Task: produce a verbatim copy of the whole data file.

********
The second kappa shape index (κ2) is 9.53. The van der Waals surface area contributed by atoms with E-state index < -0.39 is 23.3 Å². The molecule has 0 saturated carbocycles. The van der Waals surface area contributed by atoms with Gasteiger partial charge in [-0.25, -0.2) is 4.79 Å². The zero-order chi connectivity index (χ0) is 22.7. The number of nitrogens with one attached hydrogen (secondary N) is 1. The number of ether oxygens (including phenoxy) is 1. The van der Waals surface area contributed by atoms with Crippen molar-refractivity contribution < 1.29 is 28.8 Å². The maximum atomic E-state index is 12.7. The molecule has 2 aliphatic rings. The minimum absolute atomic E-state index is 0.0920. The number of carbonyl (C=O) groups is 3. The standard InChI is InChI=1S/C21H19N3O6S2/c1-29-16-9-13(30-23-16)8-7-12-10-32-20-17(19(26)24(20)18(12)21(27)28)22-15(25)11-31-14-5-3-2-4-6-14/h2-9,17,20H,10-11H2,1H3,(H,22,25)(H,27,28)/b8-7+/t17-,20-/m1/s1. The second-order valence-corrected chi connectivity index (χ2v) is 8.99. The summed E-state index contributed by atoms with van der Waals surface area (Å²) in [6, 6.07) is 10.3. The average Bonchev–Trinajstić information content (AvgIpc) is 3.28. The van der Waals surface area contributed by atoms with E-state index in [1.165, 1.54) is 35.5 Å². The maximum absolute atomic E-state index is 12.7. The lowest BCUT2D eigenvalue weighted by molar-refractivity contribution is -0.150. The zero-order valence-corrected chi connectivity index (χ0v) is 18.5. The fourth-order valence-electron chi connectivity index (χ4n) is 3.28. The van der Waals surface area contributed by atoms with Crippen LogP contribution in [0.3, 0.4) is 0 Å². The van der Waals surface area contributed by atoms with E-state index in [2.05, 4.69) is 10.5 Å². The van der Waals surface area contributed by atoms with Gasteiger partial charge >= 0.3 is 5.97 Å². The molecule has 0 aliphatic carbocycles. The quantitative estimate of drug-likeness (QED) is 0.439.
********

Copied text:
The second kappa shape index (κ2) is 9.53. The van der Waals surface area contributed by atoms with E-state index < -0.39 is 23.3 Å². The molecule has 0 saturated carbocycles. The van der Waals surface area contributed by atoms with Gasteiger partial charge in [-0.25, -0.2) is 4.79 Å². The zero-order chi connectivity index (χ0) is 22.7. The number of nitrogens with one attached hydrogen (secondary N) is 1. The number of ether oxygens (including phenoxy) is 1. The van der Waals surface area contributed by atoms with Crippen molar-refractivity contribution < 1.29 is 28.8 Å². The maximum atomic E-state index is 12.7. The molecule has 2 aliphatic rings. The minimum absolute atomic E-state index is 0.0920. The number of carbonyl (C=O) groups is 3. The standard InChI is InChI=1S/C21H19N3O6S2/c1-29-16-9-13(30-23-16)8-7-12-10-32-20-17(19(26)24(20)18(12)21(27)28)22-15(25)11-31-14-5-3-2-4-6-14/h2-9,17,20H,10-11H2,1H3,(H,22,25)(H,27,28)/b8-7+/t17-,20-/m1/s1. The second-order valence-corrected chi connectivity index (χ2v) is 8.99. The summed E-state index contributed by atoms with van der Waals surface area (Å²) in [6, 6.07) is 10.3. The average Bonchev–Trinajstić information content (AvgIpc) is 3.28. The van der Waals surface area contributed by atoms with E-state index in [1.165, 1.54) is 35.5 Å². The maximum absolute atomic E-state index is 12.7. The lowest BCUT2D eigenvalue weighted by molar-refractivity contribution is -0.150. The zero-order valence-corrected chi connectivity index (χ0v) is 18.5. The fourth-order valence-electron chi connectivity index (χ4n) is 3.28. The van der Waals surface area contributed by atoms with Crippen LogP contribution in [0.3, 0.4) is 0 Å². The van der Waals surface area contributed by atoms with E-state index in [2.05, 4.69) is 10.5 Å². The van der Waals surface area contributed by atoms with Gasteiger partial charge >= 0.3 is 5.97 Å². The molecule has 0 aliphatic carbocycles. The quantitative estimate of drug-likeness (QED) is 0.439.